The next 20 years of global urban change is already peeking through the clouds.
Cities are the engine of economic performance and the stage for some of the greatest environmental and social challenges of our time. The McKinsey Global Institute estimated in 2016 that the world’s most economically powerful cities alone account for 75 per cent of global GDP. When cities change, these figures suggest, not just our lifestyle but our economy and businesses change.
Right now, that change is speeding up. The torrent of people flowing into and between cities is one reason: the United Nations (UN) says 54 per cent of the world’s population now lives in cities, and the UN expects that figure will rise to more than two-thirds by 2050.
Economic and business trends will shape our cities, too. New York and London have boomed in the past third of a century, due in part to the dizzying rise of the global finance industry. Not just Beijing and Shanghai, but every city in China has been transformed by that nation’s expanding economy, and similar stories can be told throughout East Asia.
Similarly, in the United Arab Emirates, Dubai has soared skyward as the country diversifies away from oil and into services.
An even more powerful influence may be advancing technology. That is likely to result in more dramatic changes for our urban centres over the next two decades than in the past four.
Predicting the evolution of cities can be a tricky business. New York and London were written off in the mid-1970s; popular films such as 1981’s Escape From New York painted such cities as descending into dystopian hellholes, just when they were on the cusp of a turnaround.
Other changes are more easily forecast. The science fiction writer William Gibson once observed: “The future is already here; it’s just not evenly distributed.”
To predict how our urban centres may change as they rise, densify and change, we can look at one of the smartest cities of them all: Singapore.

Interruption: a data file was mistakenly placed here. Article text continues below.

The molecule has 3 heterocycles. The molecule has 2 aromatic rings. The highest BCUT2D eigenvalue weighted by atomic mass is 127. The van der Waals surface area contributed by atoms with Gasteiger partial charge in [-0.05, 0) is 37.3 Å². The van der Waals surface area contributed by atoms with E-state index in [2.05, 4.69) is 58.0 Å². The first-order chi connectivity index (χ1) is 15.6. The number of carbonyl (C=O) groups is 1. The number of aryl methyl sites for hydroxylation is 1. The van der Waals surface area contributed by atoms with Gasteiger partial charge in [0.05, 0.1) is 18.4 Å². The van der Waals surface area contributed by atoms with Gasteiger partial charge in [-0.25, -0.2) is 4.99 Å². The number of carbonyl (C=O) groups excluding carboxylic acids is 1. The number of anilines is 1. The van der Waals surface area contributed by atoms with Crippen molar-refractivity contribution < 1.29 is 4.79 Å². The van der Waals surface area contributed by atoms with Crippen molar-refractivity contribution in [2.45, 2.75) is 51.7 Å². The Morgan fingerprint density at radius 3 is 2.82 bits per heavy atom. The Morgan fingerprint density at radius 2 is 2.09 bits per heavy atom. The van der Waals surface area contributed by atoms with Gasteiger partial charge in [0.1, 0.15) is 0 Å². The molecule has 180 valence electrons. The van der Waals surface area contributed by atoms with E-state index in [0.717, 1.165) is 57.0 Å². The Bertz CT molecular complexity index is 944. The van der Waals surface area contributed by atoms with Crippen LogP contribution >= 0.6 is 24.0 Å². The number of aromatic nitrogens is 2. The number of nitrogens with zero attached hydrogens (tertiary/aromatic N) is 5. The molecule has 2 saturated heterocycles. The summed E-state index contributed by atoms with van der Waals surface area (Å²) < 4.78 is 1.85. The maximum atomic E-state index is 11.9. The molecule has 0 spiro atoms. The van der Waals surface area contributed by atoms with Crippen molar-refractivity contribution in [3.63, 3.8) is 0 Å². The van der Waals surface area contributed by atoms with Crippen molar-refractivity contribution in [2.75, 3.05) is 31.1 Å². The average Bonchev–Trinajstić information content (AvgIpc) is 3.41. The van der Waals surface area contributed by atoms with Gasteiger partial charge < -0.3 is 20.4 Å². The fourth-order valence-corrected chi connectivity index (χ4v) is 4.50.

The ideal city: tall, green and handsome
Singapore is a city of the future that is already here. Its urban plan pre-empted many of the obstacles other cities are grappling with today, such as sustainable development, and its stringent traffic management policy is aided by a highly efficient public transport system.
Singapore has focused on addressing other major infrastructure challenges, such as housing. In the 1960s, it was dotted with squatters’ settlements. Today, more than 80 per cent of Singaporeans live in government-built housing, known as Housing and Development Board (HDB) flats, and of Singapore’s households headed by a Singaporean citizen or permanent resident, the home ownership rate has jumped from 59 per cent in 1980 to 91 per cent in 2015.
Dr Liu Thai Ker served as the architect-planner and CEO of HDB for 20 years and is credited as the master planner of modern Singapore. Now chairman of the Centre for Liveable Cities and director at RSP Architects Planners and Engineers, Liu says Singapore’s reputation as a city of the future rests on the urban planning principles of its past.
“The future is already here; it’s just not evenly distributed.” William Gibson
Liu’s urban plan for Singapore took inspiration from the alternating black and white checks on a chess board. High rises and public housing are interspersed with parks, schools and sporting fields.
“It’s densely populated but it never feels chaotic or oppressive and that’s not by accident,” explains Liu, who also consults on urban planning to more than 20 cities in China.
“We don’t have one huge mess of high-rise buildings.”
This land-scarce island city-state is ranked the most sustainable city in Asia and one of the world’s greenest. It requires that all developers give back the same amount of green space their sites remove.
As the city has grown taller, so too have its vertical gardens. Now cities like Xiamen in China’s south-eastern Fujian province are adopting the same approach, Liu says.
“A lot of people feel like they haven’t left Singapore when they go there.”
How work changes cities
At least two different trends are beginning to affect how cities accommodate their workforces. The first is that large companies such as Australian banks have begun reducing office space per worker by designing offices around “activity-based working”.
This system provides flexible workspaces on the assumption that more staff will work from different locations, including interstate offices and their own homes.
At the same time, the global trend of co-working has been bringing workers from smaller businesses together. Start-ups, in particular, are using co-working to keep costs low, preferring to rent desks and meeting rooms rather than entire offices.
Research from global real estate company CBRE shows there were close to 8000 co-working spaces available around the world in 2015, up from just 75 in 2007.